Other built-in calculators


class ase.calculators.tip3p.TIP3P(rc=5.0, width=1.0)[source]

TIP3P potential.

rc: float

Cutoff radius for Coulomb part.

width: float

Width for cutoff function for Coulomb part.


class ase.calculators.tip4p.TIP4P(rc=7.0, width=1.0)[source]

TIP4P potential for water.


Requires an atoms object of OHH,OHH, … sequence Correct TIP4P charges and LJ parameters set automatically.

Virtual interaction sites implemented in the following scheme: Original atoms object has no virtual sites. When energy/forces are requested:

  • virtual sites added to temporary xatoms object

  • energy / forces calculated

  • forces redistributed from virtual sites to actual atoms object

This means you do not get into trouble when propagating your system with MD while having to skip / account for massless virtual sites.

This also means that if using for QM/MM MD with GPAW, the EmbedTIP4P class must be used.


class ase.calculators.lj.LennardJones(**kwargs)[source]

Lennard Jones potential calculator

see https://en.wikipedia.org/wiki/Lennard-Jones_potential

The fundamental definition of this potential is a pairwise energy:

u_ij = 4 epsilon ( sigma^12/r_ij^12 - sigma^6/r_ij^6 )

For convenience, we’ll use d_ij to refer to “distance vector” and r_ij to refer to “scalar distance”. So, with position vectors \(r_i\):

r_ij = | r_j - r_i | = | d_ij |

The derivative of u_ij is:

d u_ij / d r_ij
= (-24 epsilon / r_ij) ( sigma^12/r_ij^12 - sigma^6/r_ij^6 )

We can define a pairwise force

f_ij = d u_ij / d d_ij = d u_ij / d r_ij * d_ij / r_ij

The terms in front of d_ij are often combined into a “general derivative”

du_ij = (d u_ij / d d_ij) / r_ij

The force on an atom is:

f_i = sum_(j != i) f_ij

There is some freedom of choice in assigning atomic energies, i.e. choosing a way to partition the total energy into atomic contributions.

We choose a symmetric approach:

u_i = 1/2 sum_(j != i) u_ij

The total energy of a system of atoms is then:

u = sum_i u_i = 1/2 sum_(i, j != i) u_ij

The stress can be written as ( \((x)\) denoting outer product):

sigma = 1/2 sum_(i, j != i) f_ij (x) d_ij = sum_i sigma_i , with atomic contributions

sigma_i  = 1/2 sum_(j != i) f_ij (x) d_ij

Implementation note:

For computational efficiency, we minimise the number of pairwise evaluations, so we iterate once over all the atoms, and use NeighbourList with bothways=False. In terms of the equations, we therefore effectively restrict the sum over \(i != j\) to \(j > i\), and need to manually re-add the “missing” \(j < i\) contributions.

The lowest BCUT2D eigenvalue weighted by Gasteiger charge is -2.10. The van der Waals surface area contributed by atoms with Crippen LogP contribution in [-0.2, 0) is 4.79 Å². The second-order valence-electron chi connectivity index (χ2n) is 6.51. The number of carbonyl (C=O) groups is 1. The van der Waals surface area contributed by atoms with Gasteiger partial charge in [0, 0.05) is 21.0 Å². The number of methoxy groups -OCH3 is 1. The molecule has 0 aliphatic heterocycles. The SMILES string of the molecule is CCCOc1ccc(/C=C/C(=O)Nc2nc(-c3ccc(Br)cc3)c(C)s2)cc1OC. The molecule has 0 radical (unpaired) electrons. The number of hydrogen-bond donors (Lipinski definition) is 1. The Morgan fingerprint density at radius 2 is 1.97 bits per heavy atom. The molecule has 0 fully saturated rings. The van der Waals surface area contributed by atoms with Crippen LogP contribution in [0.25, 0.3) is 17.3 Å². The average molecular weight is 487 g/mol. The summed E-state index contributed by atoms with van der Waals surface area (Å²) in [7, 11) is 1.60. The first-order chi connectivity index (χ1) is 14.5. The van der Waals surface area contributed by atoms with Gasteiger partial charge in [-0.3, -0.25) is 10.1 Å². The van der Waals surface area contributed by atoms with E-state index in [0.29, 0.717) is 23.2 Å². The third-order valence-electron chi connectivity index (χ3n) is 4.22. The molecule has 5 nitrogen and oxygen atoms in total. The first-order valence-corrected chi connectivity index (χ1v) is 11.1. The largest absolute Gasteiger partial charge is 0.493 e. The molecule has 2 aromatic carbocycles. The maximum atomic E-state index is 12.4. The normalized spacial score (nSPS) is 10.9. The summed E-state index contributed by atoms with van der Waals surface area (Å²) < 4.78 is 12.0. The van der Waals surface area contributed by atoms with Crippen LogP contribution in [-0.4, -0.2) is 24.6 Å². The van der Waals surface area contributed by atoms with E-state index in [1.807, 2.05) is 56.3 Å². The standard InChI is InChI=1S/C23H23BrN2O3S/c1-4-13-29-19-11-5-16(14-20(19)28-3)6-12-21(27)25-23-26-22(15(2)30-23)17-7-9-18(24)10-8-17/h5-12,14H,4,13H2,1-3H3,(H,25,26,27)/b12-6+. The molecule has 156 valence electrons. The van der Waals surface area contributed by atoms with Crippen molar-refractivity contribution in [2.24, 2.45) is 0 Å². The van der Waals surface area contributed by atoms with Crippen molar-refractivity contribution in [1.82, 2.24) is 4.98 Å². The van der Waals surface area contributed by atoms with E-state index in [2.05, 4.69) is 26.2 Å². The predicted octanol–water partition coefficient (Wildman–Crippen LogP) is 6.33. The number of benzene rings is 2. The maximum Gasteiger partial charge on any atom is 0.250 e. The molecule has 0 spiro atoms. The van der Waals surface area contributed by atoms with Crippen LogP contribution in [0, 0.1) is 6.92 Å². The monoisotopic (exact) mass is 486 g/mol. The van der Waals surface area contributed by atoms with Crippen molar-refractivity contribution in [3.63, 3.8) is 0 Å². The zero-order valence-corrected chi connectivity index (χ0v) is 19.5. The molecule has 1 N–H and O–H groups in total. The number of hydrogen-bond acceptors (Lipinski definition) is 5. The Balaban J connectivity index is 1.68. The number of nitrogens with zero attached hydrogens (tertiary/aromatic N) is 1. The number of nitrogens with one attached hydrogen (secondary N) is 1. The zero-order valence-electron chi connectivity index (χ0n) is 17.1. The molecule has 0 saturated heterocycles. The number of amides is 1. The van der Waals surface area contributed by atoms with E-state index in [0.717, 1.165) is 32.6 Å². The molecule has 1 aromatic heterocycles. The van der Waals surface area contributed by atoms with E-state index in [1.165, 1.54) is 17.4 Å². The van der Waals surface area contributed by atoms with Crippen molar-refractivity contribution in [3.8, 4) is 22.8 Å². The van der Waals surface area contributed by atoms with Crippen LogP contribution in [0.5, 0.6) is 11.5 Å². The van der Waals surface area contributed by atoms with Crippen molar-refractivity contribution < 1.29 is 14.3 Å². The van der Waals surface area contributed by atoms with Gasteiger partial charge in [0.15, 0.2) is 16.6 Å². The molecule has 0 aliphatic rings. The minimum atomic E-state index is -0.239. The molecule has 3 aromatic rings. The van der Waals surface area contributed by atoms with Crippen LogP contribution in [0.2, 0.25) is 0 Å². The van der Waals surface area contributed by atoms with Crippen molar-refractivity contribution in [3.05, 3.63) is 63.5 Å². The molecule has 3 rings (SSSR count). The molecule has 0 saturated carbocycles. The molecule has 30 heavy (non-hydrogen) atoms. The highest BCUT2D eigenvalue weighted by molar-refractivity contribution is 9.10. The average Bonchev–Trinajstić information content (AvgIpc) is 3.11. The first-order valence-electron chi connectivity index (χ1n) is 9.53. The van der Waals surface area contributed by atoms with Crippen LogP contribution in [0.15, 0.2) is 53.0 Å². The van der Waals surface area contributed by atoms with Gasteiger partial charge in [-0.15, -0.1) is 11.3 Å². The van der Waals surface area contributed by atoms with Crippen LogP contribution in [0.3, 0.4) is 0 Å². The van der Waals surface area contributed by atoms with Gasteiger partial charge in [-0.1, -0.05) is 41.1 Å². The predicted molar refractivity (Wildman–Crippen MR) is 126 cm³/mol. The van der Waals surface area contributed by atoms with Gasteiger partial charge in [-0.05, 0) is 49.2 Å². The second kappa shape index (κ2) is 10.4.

Another consideration is the cutoff. We have to ensure that the potential goes to zero smoothly as an atom moves across the cutoff threshold, otherwise the potential is not continuous. In cases where the cutoff is so large that u_ij is very small at the cutoff this is automatically ensured, but in general, \(u_ij(rc) != 0\).

In order to catch this case, this implementation shifts the total energy

u'_ij = u_ij - u_ij(rc)

which ensures that it is precisely zero at the cutoff. However, this means that the energy effectively depends on the cutoff, which might lead to unexpected results!

  • sigma (float) – The potential minimum is at 2**(1/6) * sigma, default 1.0

  • epsilon (float) – The potential depth, default 1.0

  • rc (float, None) – Cut-off for the NeighborList is set to 3 * sigma if None. The energy is upshifted to be continuous at rc. Default None


class ase.calculators.morse.MorsePotential(**kwargs)[source]

Morse potential.

Default values chosen to be similar as Lennard-Jones.

  • epsilon (float) – Absolute minimum depth, default 1.0

  • r0 (float) – Minimum distance, default 1.0

  • rho0 (float) – Exponential prefactor. The force constant in the potential minimum is k = 2 * epsilon * (rho0 / r0)**2, default 6.0